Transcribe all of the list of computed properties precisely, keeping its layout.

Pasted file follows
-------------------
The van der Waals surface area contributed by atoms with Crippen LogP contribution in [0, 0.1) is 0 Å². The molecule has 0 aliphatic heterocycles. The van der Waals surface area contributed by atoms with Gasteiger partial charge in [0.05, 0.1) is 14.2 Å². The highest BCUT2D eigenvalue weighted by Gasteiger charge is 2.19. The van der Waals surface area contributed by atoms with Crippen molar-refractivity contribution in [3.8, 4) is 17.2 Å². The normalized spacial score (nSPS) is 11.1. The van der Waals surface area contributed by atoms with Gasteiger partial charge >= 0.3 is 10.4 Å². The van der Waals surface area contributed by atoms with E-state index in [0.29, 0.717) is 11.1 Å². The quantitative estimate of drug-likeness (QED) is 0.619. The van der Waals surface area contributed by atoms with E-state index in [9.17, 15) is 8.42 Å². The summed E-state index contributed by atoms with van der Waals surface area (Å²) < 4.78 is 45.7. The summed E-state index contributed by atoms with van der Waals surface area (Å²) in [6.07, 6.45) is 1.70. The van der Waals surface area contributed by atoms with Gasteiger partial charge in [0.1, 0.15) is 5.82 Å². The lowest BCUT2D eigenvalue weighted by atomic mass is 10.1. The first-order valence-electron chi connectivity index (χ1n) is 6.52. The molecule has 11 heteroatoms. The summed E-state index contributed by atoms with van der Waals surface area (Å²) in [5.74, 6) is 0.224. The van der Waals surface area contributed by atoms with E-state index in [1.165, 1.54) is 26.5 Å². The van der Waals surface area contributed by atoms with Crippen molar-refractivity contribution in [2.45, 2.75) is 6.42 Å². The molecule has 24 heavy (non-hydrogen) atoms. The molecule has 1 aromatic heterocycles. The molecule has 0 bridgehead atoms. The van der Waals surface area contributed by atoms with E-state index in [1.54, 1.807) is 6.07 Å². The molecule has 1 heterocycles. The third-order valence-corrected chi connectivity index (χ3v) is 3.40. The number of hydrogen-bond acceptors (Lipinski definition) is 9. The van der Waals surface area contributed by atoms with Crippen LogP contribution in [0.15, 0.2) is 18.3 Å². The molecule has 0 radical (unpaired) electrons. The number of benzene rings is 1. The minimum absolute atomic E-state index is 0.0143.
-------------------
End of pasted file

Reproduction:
The van der Waals surface area contributed by atoms with Crippen LogP contribution in [0, 0.1) is 0 Å². The molecule has 0 aliphatic heterocycles. The van der Waals surface area contributed by atoms with Gasteiger partial charge in [0.05, 0.1) is 14.2 Å². The highest BCUT2D eigenvalue weighted by Gasteiger charge is 2.19. The van der Waals surface area contributed by atoms with Crippen molar-refractivity contribution in [3.8, 4) is 17.2 Å². The normalized spacial score (nSPS) is 11.1. The van der Waals surface area contributed by atoms with Gasteiger partial charge >= 0.3 is 10.4 Å². The van der Waals surface area contributed by atoms with E-state index in [0.29, 0.717) is 11.1 Å². The quantitative estimate of drug-likeness (QED) is 0.619. The van der Waals surface area contributed by atoms with E-state index in [9.17, 15) is 8.42 Å². The summed E-state index contributed by atoms with van der Waals surface area (Å²) < 4.78 is 45.7. The summed E-state index contributed by atoms with van der Waals surface area (Å²) in [6.07, 6.45) is 1.70. The van der Waals surface area contributed by atoms with Gasteiger partial charge in [0.1, 0.15) is 5.82 Å². The lowest BCUT2D eigenvalue weighted by atomic mass is 10.1. The first-order valence-electron chi connectivity index (χ1n) is 6.52. The molecule has 11 heteroatoms. The summed E-state index contributed by atoms with van der Waals surface area (Å²) in [5.74, 6) is 0.224. The van der Waals surface area contributed by atoms with E-state index in [1.165, 1.54) is 26.5 Å². The van der Waals surface area contributed by atoms with Crippen molar-refractivity contribution in [2.45, 2.75) is 6.42 Å². The molecule has 24 heavy (non-hydrogen) atoms. The molecule has 1 aromatic heterocycles. The molecule has 0 bridgehead atoms. The van der Waals surface area contributed by atoms with E-state index in [1.54, 1.807) is 6.07 Å². The molecule has 1 heterocycles. The third-order valence-corrected chi connectivity index (χ3v) is 3.40. The number of hydrogen-bond acceptors (Lipinski definition) is 9. The van der Waals surface area contributed by atoms with Crippen LogP contribution in [0.15, 0.2) is 18.3 Å². The molecule has 0 radical (unpaired) electrons. The number of benzene rings is 1. The minimum absolute atomic E-state index is 0.0143.